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If you are like me, come spring your garden starts breeding an abundant, energy intensive list of chores, such as cleaning, weeding, annual planting, watering, feeding, cutting the grass, planting more grass, steps 1, 2, 3 and 4, mulching, deadheading, cleaning again, replanting, a lot more watering, more deadheading, planting bulbs, digging out bulbs, fall cleaning and raking of leaves, pruning, protecting tender perennials, and finally giving thanks for the arrival of winter you abandon all interest for the outdoors till spring.

You put a lot of time and energy into maintaining your garden for three seasons and it is only fair that your garden should reward you with the fruits of your labor. What if you plan for scent and beauty and your garden fully delivers, and then on top of that it also gives back an abundance of food for your table, provides for next year’s harvest, offers fragrant herbs and flowers for perfume, skin care, remedies for minor health ailments, habitat for little critters, birds and butterflies that will enchant you with color and sound, and colorful contrasting shapes and colors in the dead of winter.

In the tradition of the kitchen garden, where vegetables and flowers grow together, your garden can reward you with produce beyond expectation. It only takes a little planning and picking the appropriate locations for planting. Remember, a plant will produce more blooms, fruit, and fragrance in the tiniest spot where it receives what it needs (which is usually lots of sunlight, plenty of water and reasonable fertilizing) than in a large spot where any of the above are lacking. That makes the shade loving companions even more valuable, for they provide color and texture in spots where nothing else will thrive.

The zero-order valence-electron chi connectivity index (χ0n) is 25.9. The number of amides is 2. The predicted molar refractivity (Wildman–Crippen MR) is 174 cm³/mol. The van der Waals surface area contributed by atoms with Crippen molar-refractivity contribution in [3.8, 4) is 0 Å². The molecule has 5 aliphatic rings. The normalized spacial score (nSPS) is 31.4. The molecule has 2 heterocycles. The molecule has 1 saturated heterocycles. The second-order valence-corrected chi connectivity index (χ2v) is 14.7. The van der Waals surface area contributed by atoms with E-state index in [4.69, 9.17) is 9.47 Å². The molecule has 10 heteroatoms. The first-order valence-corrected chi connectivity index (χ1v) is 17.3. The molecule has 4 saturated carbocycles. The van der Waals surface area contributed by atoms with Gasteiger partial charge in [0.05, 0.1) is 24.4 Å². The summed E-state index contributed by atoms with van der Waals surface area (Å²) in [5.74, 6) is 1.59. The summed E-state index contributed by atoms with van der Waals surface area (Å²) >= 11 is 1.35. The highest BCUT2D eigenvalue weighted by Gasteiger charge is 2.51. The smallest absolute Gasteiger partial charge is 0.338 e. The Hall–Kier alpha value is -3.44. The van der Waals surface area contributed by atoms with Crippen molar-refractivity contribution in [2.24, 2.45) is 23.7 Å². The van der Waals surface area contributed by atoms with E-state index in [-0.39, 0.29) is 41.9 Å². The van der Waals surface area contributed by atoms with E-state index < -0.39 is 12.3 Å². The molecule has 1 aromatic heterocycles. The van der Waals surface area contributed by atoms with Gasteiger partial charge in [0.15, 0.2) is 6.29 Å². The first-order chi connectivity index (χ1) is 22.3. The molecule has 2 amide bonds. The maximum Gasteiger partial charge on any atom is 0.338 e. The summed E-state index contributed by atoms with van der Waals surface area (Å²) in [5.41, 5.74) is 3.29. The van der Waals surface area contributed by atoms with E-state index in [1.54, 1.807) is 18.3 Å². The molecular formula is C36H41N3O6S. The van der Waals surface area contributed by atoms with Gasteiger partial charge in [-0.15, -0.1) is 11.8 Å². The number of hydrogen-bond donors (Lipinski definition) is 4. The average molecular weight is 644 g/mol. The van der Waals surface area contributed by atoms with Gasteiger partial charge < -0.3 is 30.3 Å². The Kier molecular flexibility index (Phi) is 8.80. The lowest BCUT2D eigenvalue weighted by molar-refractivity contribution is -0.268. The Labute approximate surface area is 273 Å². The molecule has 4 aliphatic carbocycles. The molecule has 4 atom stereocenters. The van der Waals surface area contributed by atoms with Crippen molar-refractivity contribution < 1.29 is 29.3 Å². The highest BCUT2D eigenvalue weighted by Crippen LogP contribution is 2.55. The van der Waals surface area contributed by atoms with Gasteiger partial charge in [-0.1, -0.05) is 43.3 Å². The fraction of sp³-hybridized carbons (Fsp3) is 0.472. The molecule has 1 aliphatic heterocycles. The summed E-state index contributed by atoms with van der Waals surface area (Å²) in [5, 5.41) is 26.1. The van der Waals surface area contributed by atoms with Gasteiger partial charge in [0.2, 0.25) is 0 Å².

If you thought that winter was supposed to be the off season, think again: winter is the time for the colorful twigs and berries to show off in bright contrast with the snow. Also, winter is the time to feed the birds, and if you have ever seen a cardinal bird on a black branch, on a background of fresh fallen snow, you can’t think of the winter landscape as drab anymore.

In addition to that, winter is the most important season for garden planning, starting seeds indoors, organizing and using the plant material you gathered all summer long to make herbal remedies and scented sachets.

Last, but not least, winter is the season to enjoy your warmer climate plants indoors. The bright yellow of lemons in your little lemon tree will cheer you up on a dreary February afternoon.

So read and enjoy.